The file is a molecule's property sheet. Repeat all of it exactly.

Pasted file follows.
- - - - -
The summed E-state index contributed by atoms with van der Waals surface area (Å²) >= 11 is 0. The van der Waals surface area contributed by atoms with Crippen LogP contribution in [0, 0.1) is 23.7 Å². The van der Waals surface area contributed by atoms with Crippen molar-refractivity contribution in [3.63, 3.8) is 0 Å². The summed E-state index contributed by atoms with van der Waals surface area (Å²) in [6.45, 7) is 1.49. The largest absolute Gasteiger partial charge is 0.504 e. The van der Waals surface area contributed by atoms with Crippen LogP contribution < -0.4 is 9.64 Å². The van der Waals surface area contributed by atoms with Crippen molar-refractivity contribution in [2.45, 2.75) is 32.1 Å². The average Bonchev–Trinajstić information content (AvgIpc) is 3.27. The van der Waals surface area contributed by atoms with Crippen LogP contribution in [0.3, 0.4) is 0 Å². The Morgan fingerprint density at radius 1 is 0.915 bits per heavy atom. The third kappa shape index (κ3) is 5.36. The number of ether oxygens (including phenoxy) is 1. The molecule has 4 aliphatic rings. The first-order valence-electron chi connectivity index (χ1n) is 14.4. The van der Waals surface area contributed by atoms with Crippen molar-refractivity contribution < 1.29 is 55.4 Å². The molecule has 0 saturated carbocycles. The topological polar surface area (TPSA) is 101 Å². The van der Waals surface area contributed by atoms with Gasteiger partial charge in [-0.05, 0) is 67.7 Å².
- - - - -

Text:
The summed E-state index contributed by atoms with van der Waals surface area (Å²) >= 11 is 0. The van der Waals surface area contributed by atoms with Crippen LogP contribution in [0, 0.1) is 23.7 Å². The van der Waals surface area contributed by atoms with Crippen molar-refractivity contribution in [3.63, 3.8) is 0 Å². The summed E-state index contributed by atoms with van der Waals surface area (Å²) in [6.45, 7) is 1.49. The largest absolute Gasteiger partial charge is 0.504 e. The van der Waals surface area contributed by atoms with Crippen LogP contribution < -0.4 is 9.64 Å². The van der Waals surface area contributed by atoms with Crippen molar-refractivity contribution in [2.45, 2.75) is 32.1 Å². The average Bonchev–Trinajstić information content (AvgIpc) is 3.27. The van der Waals surface area contributed by atoms with Crippen LogP contribution in [0.3, 0.4) is 0 Å². The Morgan fingerprint density at radius 1 is 0.915 bits per heavy atom. The third kappa shape index (κ3) is 5.36. The number of ether oxygens (including phenoxy) is 1. The molecule has 4 aliphatic rings. The first-order valence-electron chi connectivity index (χ1n) is 14.4. The van der Waals surface area contributed by atoms with Crippen molar-refractivity contribution < 1.29 is 55.4 Å². The molecule has 0 saturated carbocycles. The topological polar surface area (TPSA) is 101 Å². The van der Waals surface area contributed by atoms with Gasteiger partial charge in [-0.05, 0) is 67.7 Å².